To quote the summary:
According to a new study by Harvard's George Borjas and Notre Dame's Kirk Doran of recipients of the Fields Medal, the most prestigious prize in mathematics, winning big actually kills productivity.
Mathematicians who win it publish far less in the years afterwards than similarly brilliant "contenders"—highly cited mathematicians who won other prestigious awards before the age of 40 (the cutoff for the Fields), but not the prize itself. The prize is awarded every four years to two, three, or four mathematicians. It goes to show that major awards and recognition can have unintended consequences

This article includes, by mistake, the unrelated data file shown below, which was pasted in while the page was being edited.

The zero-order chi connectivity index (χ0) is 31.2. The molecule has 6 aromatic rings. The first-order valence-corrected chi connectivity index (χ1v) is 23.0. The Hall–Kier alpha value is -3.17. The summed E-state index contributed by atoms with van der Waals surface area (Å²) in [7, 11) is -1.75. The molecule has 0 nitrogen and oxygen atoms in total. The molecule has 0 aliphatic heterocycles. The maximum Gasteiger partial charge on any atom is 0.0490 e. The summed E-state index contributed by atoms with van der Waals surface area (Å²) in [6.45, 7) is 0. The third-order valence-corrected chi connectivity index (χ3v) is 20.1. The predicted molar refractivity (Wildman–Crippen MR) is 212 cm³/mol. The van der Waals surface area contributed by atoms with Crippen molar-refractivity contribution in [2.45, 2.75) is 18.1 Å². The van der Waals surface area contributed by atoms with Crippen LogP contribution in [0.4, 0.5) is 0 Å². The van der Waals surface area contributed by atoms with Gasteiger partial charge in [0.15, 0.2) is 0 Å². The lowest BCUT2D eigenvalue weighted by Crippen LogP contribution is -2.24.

I have not yet read the paper. But my first thought would be that a lot would depend on how you define contenders. I also imagine that the criterion of interest is research achievement, and that number of papers is an imperfect index of this.
- Does winning the Fields medal actually decrease the research productivity of winners below what it would have been had they not won the medal?
- How strong is the evidence presented by Borjas and Doran (2012)? What, if any, limitations does the study have?
- Borjas, G. J., & Doran, K. B. (2012). The Collapse of the Soviet Union and the Productivity of American Mathematicians*. The Quarterly Journal of Economics, 127(3), 1143-1203. PDF